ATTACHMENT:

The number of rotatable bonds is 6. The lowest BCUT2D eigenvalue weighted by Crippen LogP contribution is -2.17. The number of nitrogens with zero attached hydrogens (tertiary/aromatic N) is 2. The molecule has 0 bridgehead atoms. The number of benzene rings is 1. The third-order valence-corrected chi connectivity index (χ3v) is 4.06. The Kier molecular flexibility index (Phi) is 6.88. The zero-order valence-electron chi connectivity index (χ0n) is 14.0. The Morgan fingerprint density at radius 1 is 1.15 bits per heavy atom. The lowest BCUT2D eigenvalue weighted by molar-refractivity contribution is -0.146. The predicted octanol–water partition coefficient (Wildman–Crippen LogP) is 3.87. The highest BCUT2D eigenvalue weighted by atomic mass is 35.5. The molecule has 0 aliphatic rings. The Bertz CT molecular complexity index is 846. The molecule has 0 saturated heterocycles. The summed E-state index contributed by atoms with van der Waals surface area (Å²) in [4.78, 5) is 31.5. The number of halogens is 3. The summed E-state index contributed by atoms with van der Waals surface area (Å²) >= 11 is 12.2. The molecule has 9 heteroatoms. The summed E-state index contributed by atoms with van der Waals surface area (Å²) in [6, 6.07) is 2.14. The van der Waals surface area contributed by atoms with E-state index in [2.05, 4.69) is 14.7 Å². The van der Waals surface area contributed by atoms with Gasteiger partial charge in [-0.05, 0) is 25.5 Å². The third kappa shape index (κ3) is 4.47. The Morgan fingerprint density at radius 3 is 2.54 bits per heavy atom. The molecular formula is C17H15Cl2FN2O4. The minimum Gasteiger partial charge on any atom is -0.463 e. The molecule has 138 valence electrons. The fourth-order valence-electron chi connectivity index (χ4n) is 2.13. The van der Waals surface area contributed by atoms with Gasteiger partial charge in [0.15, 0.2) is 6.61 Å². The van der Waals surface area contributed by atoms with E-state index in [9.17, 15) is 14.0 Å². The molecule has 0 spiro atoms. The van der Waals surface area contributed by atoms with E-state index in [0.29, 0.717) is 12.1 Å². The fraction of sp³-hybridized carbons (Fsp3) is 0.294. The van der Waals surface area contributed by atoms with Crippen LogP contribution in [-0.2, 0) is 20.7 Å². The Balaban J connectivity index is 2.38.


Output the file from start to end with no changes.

The number of rotatable bonds is 6. The lowest BCUT2D eigenvalue weighted by Crippen LogP contribution is -2.17. The number of nitrogens with zero attached hydrogens (tertiary/aromatic N) is 2. The molecule has 0 bridgehead atoms. The number of benzene rings is 1. The third-order valence-corrected chi connectivity index (χ3v) is 4.06. The Kier molecular flexibility index (Phi) is 6.88. The zero-order valence-electron chi connectivity index (χ0n) is 14.0. The Morgan fingerprint density at radius 1 is 1.15 bits per heavy atom. The lowest BCUT2D eigenvalue weighted by molar-refractivity contribution is -0.146. The predicted octanol–water partition coefficient (Wildman–Crippen LogP) is 3.87. The highest BCUT2D eigenvalue weighted by atomic mass is 35.5. The molecule has 0 aliphatic rings. The Bertz CT molecular complexity index is 846. The molecule has 0 saturated heterocycles. The summed E-state index contributed by atoms with van der Waals surface area (Å²) in [4.78, 5) is 31.5. The number of halogens is 3. The summed E-state index contributed by atoms with van der Waals surface area (Å²) >= 11 is 12.2. The molecule has 9 heteroatoms. The summed E-state index contributed by atoms with van der Waals surface area (Å²) in [6, 6.07) is 2.14. The van der Waals surface area contributed by atoms with E-state index in [2.05, 4.69) is 14.7 Å². The van der Waals surface area contributed by atoms with Gasteiger partial charge in [-0.05, 0) is 25.5 Å². The third kappa shape index (κ3) is 4.47. The Morgan fingerprint density at radius 3 is 2.54 bits per heavy atom. The molecular formula is C17H15Cl2FN2O4. The minimum Gasteiger partial charge on any atom is -0.463 e. The molecule has 138 valence electrons. The fourth-order valence-electron chi connectivity index (χ4n) is 2.13. The van der Waals surface area contributed by atoms with Gasteiger partial charge in [0.15, 0.2) is 6.61 Å². The van der Waals surface area contributed by atoms with E-state index in [9.17, 15) is 14.0 Å². The molecule has 0 spiro atoms. The van der Waals surface area contributed by atoms with E-state index in [0.29, 0.717) is 12.1 Å². The fraction of sp³-hybridized carbons (Fsp3) is 0.294. The van der Waals surface area contributed by atoms with Crippen LogP contribution in [-0.2, 0) is 20.7 Å². The Balaban J connectivity index is 2.38.